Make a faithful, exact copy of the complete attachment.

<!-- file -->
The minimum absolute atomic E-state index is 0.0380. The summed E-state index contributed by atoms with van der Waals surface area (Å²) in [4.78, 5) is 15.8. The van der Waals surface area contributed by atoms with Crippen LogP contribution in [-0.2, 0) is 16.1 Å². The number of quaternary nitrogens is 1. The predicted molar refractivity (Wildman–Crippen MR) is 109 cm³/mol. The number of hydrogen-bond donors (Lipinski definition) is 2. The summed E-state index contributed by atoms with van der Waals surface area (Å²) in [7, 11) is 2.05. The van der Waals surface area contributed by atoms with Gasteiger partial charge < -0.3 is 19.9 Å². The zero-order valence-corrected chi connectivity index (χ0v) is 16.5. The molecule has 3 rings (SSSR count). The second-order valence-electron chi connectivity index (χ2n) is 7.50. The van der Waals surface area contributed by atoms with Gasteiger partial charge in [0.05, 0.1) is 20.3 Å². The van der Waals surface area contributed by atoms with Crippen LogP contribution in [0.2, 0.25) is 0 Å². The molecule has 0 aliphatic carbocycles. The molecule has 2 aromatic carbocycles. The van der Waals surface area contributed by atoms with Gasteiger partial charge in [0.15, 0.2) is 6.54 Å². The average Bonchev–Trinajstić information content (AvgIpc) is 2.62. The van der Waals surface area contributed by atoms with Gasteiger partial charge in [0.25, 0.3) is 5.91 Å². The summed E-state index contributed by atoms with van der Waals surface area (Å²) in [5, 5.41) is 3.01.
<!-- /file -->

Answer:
The minimum absolute atomic E-state index is 0.0380. The summed E-state index contributed by atoms with van der Waals surface area (Å²) in [4.78, 5) is 15.8. The van der Waals surface area contributed by atoms with Crippen LogP contribution in [-0.2, 0) is 16.1 Å². The number of quaternary nitrogens is 1. The predicted molar refractivity (Wildman–Crippen MR) is 109 cm³/mol. The number of hydrogen-bond donors (Lipinski definition) is 2. The summed E-state index contributed by atoms with van der Waals surface area (Å²) in [7, 11) is 2.05. The van der Waals surface area contributed by atoms with Gasteiger partial charge < -0.3 is 19.9 Å². The zero-order valence-corrected chi connectivity index (χ0v) is 16.5. The molecule has 3 rings (SSSR count). The second-order valence-electron chi connectivity index (χ2n) is 7.50. The van der Waals surface area contributed by atoms with Gasteiger partial charge in [0.05, 0.1) is 20.3 Å². The van der Waals surface area contributed by atoms with Crippen LogP contribution in [0.2, 0.25) is 0 Å². The molecule has 0 aliphatic carbocycles. The molecule has 2 aromatic carbocycles. The van der Waals surface area contributed by atoms with Gasteiger partial charge in [0.15, 0.2) is 6.54 Å². The average Bonchev–Trinajstić information content (AvgIpc) is 2.62. The van der Waals surface area contributed by atoms with Gasteiger partial charge in [0.25, 0.3) is 5.91 Å². The summed E-state index contributed by atoms with van der Waals surface area (Å²) in [5, 5.41) is 3.01.